Lipstick & Danger

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Bad Review Kills Author

20130626_074420-1This might sound absolutely ridiculous to some, especially if you aren’t a writer. We all write reviews for products, hotels, restaurants, movies music and even books. These are part of our culture now and we depend on them because we are busy people. Wasting time using, visiting or paying for something that is of poor quality rubs us the wrong way. So when does a review cross the line?

Obviously if you are purchasing a product for your child and it falls apart on the first use, then that is a serious problem. This may be a safety issue and you, of course, want to warn other parents. Cars suffering from a number of mechanical problems pose dangerous scenarios for the general public and we owe it to our fellow man to offer caution. I’m sure you understand all of this. No explanation necessary.20140718_191829-1

Then there are other products like movies, music and books that we may or may not purchase. Many of these can be rented or borrowed from the library without much investment. Having said that I want to encourage you to think twice about the reviews you post, especially for authors. Your words affect whether or not the next person gives the book a try. So what if you don’t like it? Stop reading it. Just like your unique tastes in reading, you aren’t going to like everything. The next guy might love it. Let me offer a list of why this is important.

  1. Novels take 4-18 months to write.
  2. Hunting for a publisher – 12 months or longer
  3. Self-publishing – 3-12 months
  4. Editor – $350 or higher
  5. Formatting – $350-$600
  6. Cover – $65-$150
  7. $100
  8. Books you buy for book signings: $$$$$$$ A lot!
  9. Marketing – Even if you have a traditional publisher you are most likely told to do 70% of your own promotion. Lots of time.
  10. Marketing materials like bookmarks, postcards and business cards
  11. Expected to have a website or blog which can also add up
  12. Travel for book signings
  13. Workshops, conferences and writing organizations to become better at your craft. More money.20140718_192028-1

The other day I checked out some of my reviews. Out of 55 I had three that were not so great; ranked 3 stars. The others were all 4 & 5 stars. Awesome remarks. But those three stuck with me. My feelings were not hurt so much as it caused a sense of lost, of disappointment because I’d worked so hard to entertain readers. Rather than feel sorry for myself this is what I decided to do.

  1. Read all the reviews one by one. This was an ego boost.
  2. Thought about how to improve next time.
  3. Read reviews of other authors I liked; especially the bad ones. Made me feel like I was in good company.
  4. Moved on. Chances are the people who wrote those couldn’t write a book so I’m already way ahead of the game.

In parting I’d like to offer a little advice; if you don’t like a book please remember that someone worked really hard to make it happen at great sacrifice. When I find a creative endeavor that falls below my expectation I decide if I can’t say something nice then I won’t say anything at all. I know it isn’t hurting anyone. Maybe you could recommend they try the library copy first.

6 Responses

  1. I don’t think a 3 is a bad review, because it’s average. And what one person likes might not suit another person. I won’t review if it’s less than a 3 because I’m not going to finish the book anyway. I’ve actually emailed authors and told them I didn’t feel I could give it a good review, so I didn’t want to review it. Bad reviews do hurt people, BUT a bad review won’t stop me from buying it.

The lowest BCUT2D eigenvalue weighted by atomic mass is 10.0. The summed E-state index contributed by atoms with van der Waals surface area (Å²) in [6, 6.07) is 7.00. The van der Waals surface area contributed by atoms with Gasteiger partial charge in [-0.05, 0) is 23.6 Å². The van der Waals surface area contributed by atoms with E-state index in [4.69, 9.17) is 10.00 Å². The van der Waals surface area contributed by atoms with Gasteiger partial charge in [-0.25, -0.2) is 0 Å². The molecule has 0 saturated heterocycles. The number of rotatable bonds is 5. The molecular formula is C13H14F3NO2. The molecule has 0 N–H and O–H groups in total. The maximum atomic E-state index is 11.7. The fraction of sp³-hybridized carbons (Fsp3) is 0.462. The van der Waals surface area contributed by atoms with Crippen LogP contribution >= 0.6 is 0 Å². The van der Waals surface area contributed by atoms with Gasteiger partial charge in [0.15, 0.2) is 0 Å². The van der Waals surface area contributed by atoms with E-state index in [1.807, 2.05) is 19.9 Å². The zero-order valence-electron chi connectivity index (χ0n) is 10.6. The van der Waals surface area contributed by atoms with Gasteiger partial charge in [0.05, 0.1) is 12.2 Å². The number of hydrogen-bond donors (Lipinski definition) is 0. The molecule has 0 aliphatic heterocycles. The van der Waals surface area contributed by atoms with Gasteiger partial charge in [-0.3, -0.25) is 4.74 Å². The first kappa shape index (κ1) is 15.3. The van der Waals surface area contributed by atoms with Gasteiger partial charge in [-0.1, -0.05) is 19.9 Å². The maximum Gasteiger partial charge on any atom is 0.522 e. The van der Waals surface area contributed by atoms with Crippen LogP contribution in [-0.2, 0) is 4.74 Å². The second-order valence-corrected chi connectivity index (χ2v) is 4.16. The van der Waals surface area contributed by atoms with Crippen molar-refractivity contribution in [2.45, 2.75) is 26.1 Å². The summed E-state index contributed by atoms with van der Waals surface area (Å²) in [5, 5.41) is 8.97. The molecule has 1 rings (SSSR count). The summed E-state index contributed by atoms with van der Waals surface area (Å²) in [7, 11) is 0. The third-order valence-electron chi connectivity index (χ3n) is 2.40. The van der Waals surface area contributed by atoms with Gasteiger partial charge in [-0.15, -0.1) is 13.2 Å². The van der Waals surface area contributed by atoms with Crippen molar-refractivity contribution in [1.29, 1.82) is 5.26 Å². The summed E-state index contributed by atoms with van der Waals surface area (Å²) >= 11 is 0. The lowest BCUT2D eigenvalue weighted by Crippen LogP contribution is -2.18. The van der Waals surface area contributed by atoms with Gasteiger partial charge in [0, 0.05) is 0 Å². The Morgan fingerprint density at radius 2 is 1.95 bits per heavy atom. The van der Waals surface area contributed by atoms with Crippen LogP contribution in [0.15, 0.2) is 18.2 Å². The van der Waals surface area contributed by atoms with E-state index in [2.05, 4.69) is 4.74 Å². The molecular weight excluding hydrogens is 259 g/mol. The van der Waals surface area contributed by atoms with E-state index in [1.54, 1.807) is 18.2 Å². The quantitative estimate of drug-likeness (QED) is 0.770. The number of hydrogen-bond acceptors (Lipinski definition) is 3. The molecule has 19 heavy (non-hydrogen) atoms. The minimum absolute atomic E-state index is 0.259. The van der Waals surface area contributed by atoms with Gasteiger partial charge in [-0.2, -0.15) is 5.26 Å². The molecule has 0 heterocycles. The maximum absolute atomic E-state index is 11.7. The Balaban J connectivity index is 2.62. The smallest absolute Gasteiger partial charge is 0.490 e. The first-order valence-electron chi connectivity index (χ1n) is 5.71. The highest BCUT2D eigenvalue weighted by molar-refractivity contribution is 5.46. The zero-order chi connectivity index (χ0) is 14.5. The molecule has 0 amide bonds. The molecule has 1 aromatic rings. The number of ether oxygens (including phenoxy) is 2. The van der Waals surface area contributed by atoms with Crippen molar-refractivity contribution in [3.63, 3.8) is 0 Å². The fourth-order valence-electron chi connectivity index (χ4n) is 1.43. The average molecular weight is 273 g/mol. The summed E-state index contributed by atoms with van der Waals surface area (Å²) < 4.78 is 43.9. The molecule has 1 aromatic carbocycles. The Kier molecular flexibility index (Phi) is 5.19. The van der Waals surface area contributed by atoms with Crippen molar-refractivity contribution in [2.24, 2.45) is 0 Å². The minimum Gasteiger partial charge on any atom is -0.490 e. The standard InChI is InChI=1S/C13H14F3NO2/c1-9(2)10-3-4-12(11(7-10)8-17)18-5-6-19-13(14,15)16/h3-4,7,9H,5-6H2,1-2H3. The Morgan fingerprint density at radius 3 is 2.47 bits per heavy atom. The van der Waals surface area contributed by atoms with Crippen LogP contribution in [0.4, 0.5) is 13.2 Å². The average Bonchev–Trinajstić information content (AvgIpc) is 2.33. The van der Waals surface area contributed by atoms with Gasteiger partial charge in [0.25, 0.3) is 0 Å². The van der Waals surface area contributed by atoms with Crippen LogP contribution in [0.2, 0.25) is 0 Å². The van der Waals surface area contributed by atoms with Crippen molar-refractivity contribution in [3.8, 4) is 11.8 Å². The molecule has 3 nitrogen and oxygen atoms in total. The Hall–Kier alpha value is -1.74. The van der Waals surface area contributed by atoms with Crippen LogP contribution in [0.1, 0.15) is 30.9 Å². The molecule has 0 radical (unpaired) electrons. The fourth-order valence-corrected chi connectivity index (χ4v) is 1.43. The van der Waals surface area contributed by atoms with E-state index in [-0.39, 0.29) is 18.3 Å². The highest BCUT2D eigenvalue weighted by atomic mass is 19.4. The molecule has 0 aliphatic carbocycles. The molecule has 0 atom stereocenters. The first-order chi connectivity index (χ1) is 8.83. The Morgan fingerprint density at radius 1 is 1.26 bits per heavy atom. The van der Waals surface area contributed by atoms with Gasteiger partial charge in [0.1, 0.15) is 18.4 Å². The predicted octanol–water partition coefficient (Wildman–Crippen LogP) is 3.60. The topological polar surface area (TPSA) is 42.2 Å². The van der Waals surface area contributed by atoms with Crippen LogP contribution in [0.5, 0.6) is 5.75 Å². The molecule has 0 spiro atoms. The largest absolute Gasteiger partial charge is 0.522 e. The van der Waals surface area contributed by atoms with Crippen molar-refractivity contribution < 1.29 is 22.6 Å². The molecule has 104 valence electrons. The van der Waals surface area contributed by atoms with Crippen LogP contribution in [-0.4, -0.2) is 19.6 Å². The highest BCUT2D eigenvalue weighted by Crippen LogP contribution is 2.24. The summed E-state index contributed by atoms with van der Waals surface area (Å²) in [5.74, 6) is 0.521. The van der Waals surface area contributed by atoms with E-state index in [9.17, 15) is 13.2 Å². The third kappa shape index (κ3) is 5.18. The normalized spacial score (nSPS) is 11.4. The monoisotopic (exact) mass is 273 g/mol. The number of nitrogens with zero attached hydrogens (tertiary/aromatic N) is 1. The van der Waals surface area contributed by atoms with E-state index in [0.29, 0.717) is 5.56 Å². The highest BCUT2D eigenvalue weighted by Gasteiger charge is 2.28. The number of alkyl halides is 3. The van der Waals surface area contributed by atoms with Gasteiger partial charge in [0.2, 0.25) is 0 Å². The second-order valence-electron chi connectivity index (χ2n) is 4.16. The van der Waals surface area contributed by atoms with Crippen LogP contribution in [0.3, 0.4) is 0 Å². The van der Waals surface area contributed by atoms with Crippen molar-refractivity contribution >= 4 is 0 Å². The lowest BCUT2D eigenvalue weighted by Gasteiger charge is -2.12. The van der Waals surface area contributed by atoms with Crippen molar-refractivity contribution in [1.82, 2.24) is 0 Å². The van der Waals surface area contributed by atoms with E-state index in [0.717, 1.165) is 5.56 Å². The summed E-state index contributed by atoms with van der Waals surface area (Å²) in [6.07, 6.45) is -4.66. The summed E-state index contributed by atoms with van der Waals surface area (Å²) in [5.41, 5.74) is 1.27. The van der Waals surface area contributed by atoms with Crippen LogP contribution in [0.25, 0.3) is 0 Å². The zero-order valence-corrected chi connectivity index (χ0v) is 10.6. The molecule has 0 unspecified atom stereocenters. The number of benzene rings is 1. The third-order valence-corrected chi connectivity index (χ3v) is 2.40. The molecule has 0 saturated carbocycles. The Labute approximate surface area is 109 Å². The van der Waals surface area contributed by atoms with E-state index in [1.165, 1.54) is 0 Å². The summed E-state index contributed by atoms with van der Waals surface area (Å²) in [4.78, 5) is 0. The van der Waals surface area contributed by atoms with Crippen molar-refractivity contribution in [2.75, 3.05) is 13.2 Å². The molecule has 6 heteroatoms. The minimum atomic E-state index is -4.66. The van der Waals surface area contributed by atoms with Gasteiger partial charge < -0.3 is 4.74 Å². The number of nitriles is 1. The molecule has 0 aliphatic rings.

2. This is excellent advice. I typically only review books I can give at least 4 stars. I know how much work goes into each and I’d rather not discourage a fellow author.

    I personally don’t mind if a 3 star or less review comes through *if* it is about something other than their personal taste. Did they feel the formatting was off, did they find too many mistakes or glaring plot holes or did things feel forced and stilted? These are reasons to write a negative review, but not because you personally disagree with a writer’s choice of subject or simply didn’t connect with the characters. Those things should be left for other readers to decide for themselves.

  3. When I read a book with huge flaws: plot holes, poor word usage, weak writing, I will compose a negative review. In my head. That review never goes public. Why? Well a review is my opinion. If you were to ask me my opinion I’d be happy to share but I’m not so arrogant as to think my opinion is any more valid than yours or anyone else’s.
    Mind you, if I LIKE a book you bet I’ll share that positive experience.

  4. Great post – and a good reminder.

    I think the review that stung the most for me was one about the first book in a series. The reviewer commented that certain threads were left hanging & said I needed a better editor. There were threads left hanging – they they were subplots started on purpose, because they lead the reader into the next book in the series. In hindsight, I wish my publisher had included the first chapter of the next book in the first book. Something to let the reader know I’m not an idiot, there’s more to come.

  5. I try to point out the positives in my reviews. Thanks for pointing out how much effort and money authors put into their books. I never knew until I became an author. Also, be glad you have 55 reviews! That’s impressive! I have three reviews on mine, luckily all 4 or 5 stars.

    1. Thanks for your comments. I am very pleased with the number of reviews. This is another area where people just don’t understand how important those are to a struggling author. I’m very fortunate. I hope you’ll visit again.

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